"You can argue that if a meteor fell on Leo at that moment, he should be in basketball's Hall of Fame. I mean, because he's the guy who brings about the NBA, right? But he doesn't stop there. That's what's so cool."Sean Kirst
Back in the 1940s, there were two rival pro basketball leagues. The larger, more established, Basketball Association of America (BAA) and the smaller upstart, the National Basketball League (NBL). Ferris was the co-founder and general manager of an NBL team, the Buffalo. later Tri-Cities, Bisons.
Ferris and the other NBL executives knew their league couldn’t survive if it had to compete with the BAA, so …
"So, they make him president of the NBL with the mission to be: force a merger with the BAA," Kirst says.
Leo Ferris did what upstart league presidents do. He outbid the BAA for the best players coming out of college. But then he came up with a crazy idea. Why settle for signing one college player at a time when he could sign a whole college team?
"Kentucky had a team that they called the Fabulous Five, and he creates a franchise for them," Kirst explains. "He says, 'If you guys come to our league, you can have the Indianapolis franchise. It'll be your team.'
"That is the move that broke the BAA's back. They say, 'OK, that's enough.'"
The old black-and-white photo Beverly Ferris showed Sean Kirst on that afternoon back in 1992 was taken on Aug. 3, 1949 — the day the two leagues merged to form the NBA. Five men stand smiling, their hands stacked on top of each other. Ferris is in the middle. His left hand rests on top of the pile.
"So you can argue that if a meteor fell on Leo at that moment, he should be in basketball's Hall of Fame," Kirst says. "I mean, because he's the guy who brings about the NBA, right? But he doesn't stop there. That's what's so cool."
Leo Did The Math
Sean Kirst had gotten at least one thing absolutely right in his story about Syracuse Nats owner/bowling alley operator Danny Biasone.
"Danny said something had to change," Kirst says. "You had to have a change in the time."
The idea of a shot clock was already out there. But how much time should be on it?
Leo Ferris did the math. By 1954, he was the general manager of Biasone’s team. Looking over box scores from games that had been hard-fought and exciting, he and Biasone counted an average of 120 shots, roughly 60 by each team.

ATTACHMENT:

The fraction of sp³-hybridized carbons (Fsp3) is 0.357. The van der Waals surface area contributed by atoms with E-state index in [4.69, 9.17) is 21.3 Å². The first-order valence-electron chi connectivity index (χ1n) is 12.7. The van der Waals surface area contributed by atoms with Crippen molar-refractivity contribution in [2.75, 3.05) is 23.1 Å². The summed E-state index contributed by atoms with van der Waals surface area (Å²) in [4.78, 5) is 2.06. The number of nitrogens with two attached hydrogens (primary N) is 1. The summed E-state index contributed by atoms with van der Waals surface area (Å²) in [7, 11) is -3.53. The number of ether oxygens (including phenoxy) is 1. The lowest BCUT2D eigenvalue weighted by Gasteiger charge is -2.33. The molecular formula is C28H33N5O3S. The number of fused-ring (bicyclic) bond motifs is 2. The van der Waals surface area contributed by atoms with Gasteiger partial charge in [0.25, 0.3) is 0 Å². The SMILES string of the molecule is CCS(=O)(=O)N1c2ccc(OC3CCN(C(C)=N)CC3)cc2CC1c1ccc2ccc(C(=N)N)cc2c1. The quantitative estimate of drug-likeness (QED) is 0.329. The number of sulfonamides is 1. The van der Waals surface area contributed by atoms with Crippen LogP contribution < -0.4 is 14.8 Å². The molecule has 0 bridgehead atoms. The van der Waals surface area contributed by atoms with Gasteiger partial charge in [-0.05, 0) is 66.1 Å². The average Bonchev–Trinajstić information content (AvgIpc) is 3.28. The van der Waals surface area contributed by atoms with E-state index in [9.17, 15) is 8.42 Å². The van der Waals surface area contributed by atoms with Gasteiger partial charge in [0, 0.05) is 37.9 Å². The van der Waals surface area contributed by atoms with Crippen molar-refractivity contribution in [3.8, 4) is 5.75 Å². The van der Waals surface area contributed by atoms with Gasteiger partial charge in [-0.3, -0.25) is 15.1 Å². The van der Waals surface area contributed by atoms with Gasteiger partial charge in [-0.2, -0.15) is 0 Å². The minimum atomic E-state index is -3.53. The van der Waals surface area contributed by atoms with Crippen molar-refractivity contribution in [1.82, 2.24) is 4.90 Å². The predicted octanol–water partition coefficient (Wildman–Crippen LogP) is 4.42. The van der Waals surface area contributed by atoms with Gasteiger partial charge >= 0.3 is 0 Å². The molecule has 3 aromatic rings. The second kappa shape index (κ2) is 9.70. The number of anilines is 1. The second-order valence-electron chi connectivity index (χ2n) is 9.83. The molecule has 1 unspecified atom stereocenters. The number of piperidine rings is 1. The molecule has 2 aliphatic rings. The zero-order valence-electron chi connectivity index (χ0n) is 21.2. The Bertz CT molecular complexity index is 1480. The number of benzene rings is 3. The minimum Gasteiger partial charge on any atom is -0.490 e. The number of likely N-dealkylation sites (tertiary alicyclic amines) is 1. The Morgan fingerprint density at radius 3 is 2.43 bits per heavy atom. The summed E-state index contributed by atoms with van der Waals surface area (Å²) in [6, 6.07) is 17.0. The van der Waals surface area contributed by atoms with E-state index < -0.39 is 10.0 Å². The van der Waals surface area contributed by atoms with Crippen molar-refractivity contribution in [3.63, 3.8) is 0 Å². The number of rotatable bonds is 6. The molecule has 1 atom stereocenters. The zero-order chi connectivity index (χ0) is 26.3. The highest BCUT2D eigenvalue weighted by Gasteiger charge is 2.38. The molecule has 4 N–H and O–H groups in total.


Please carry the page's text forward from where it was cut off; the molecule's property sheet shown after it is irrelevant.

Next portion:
It was Leo Ferris who took pen to napkin at the bowling alley bar. The game is 48 minutes long. Forty-eight minutes equals 2,880 seconds. Divide that by 120, and you’ve got the 24-second shot clock.
Leo Ferris, not Danny Biasone, presented the clock to the rules committee meeting. All of this is documented in old newspaper clippings.
"Just to give you the importance of this thing," Kirst explains, "Bill Himmelman, the NBA historian for many years once said, 'There are two moments of importance in basketball history. There's the moment when Dr. Naismith nails a peach basket to the wall. And there's the moment when they turn on the 24-second clock.'"
Leo’s role in all of this — the shot clock, the formation of the NBA and more — was thoroughly reported in the Post-Standard and other newspapers of the day. So why, when Beverly Ferris called the sports desk 40 years later, did no one believe her story?
Fight To Re-Write Family Legacy
"He did all this before he was even 39 years old," Figueroa says. "He left the game at 38 years old."
That was just months after the shot clock was introduced. Christian Figueroa says it would take decades before anyone realized the importance of the things Leo Ferris had done.
"By then he was sick, and by then he was decades out of the game, and by then history had been re-written, frankly," Figueroa says.
Leo Ferris died in 1993 after a 25-year battle with Huntington’s disease. Beverly Ferris died in 2010, without seeing her husband recognized for his achievements. Leo and Beverly’s daughter, Jamie, also inherited Huntington’s. Figueroa visited her before her death in 2014.
"Even as all her muscle functions were deteriorating, she still would talk about him," Figueroa says. "She would come alive when she got to talk about Leo. When she passed in 2014, it got me thinking about another family member passed, another family member who knew Leo, another family member that had fought for Leo."
Not every family would have fought so hard. Some might have felt that Leo’s post-NBA career in real estate was enough evidence of a life well-lived. But for Beverly and Jamie, recognition was everything.
By the time his cousin Jamie died, Christian Figueroa had a son of his own. A son who loved basketball.
And Figueroa decided it was his turn to pick up the fight to set straight his family’s legacy.
"So this is for Leo, for Aunt Beverly, this is for cousin Jamie, and for all the people who suffer and have suffered from Huntington's disease," he says.
And Christian Figueroa’s efforts have paid off. For the past two years, Leo Ferris has been nominated for the Naismith Hall of Fame.
It’s a start. But just last weekend, the Hall announced its 2017 inductees. Once again, Leo Ferris was not on the list.
But Sean Kirst believes it’s just a matter of time.
"How could any fair person, hearing our conversation here today, how could you say, you know, that he doesn't belong in there?" Kirst asks. "That this thing is happening, that a great nephew in Boston embraces the cause of this forgotten upstate basketball pioneer, it's just a joyous story. And I hope it has a joyous culmination."
"Me too," I say.
How could I not?
This segment aired on April 8, 2017.